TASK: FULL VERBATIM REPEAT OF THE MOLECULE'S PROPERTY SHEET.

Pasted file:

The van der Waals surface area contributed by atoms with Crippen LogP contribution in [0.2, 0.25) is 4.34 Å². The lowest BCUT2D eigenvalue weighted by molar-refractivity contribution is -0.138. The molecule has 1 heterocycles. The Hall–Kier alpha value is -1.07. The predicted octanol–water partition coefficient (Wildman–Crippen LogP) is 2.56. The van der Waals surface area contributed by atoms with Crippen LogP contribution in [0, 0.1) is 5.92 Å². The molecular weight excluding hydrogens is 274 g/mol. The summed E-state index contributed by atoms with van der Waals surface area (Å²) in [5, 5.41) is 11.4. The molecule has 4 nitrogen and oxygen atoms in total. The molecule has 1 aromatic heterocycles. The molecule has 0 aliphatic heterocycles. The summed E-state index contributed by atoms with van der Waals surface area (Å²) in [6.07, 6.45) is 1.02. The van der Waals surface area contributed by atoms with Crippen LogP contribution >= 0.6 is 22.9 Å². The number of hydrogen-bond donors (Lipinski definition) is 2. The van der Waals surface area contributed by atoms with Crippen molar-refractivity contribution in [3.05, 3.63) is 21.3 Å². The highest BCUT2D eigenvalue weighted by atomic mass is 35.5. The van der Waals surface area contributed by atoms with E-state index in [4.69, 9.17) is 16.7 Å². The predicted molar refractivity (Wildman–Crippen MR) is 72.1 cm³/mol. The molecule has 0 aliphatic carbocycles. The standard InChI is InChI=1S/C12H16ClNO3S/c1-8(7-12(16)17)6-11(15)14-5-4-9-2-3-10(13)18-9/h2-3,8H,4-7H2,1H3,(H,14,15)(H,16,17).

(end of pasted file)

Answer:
The van der Waals surface area contributed by atoms with Crippen LogP contribution in [0.2, 0.25) is 4.34 Å². The lowest BCUT2D eigenvalue weighted by molar-refractivity contribution is -0.138. The molecule has 1 heterocycles. The Hall–Kier alpha value is -1.07. The predicted octanol–water partition coefficient (Wildman–Crippen LogP) is 2.56. The van der Waals surface area contributed by atoms with Crippen LogP contribution in [0, 0.1) is 5.92 Å². The molecular weight excluding hydrogens is 274 g/mol. The summed E-state index contributed by atoms with van der Waals surface area (Å²) in [5, 5.41) is 11.4. The molecule has 4 nitrogen and oxygen atoms in total. The molecule has 1 aromatic heterocycles. The molecule has 0 aliphatic heterocycles. The summed E-state index contributed by atoms with van der Waals surface area (Å²) in [6.07, 6.45) is 1.02. The van der Waals surface area contributed by atoms with Crippen LogP contribution >= 0.6 is 22.9 Å². The number of hydrogen-bond donors (Lipinski definition) is 2. The van der Waals surface area contributed by atoms with Crippen molar-refractivity contribution in [3.05, 3.63) is 21.3 Å². The highest BCUT2D eigenvalue weighted by atomic mass is 35.5. The van der Waals surface area contributed by atoms with E-state index in [4.69, 9.17) is 16.7 Å². The predicted molar refractivity (Wildman–Crippen MR) is 72.1 cm³/mol. The molecule has 0 aliphatic carbocycles. The standard InChI is InChI=1S/C12H16ClNO3S/c1-8(7-12(16)17)6-11(15)14-5-4-9-2-3-10(13)18-9/h2-3,8H,4-7H2,1H3,(H,14,15)(H,16,17).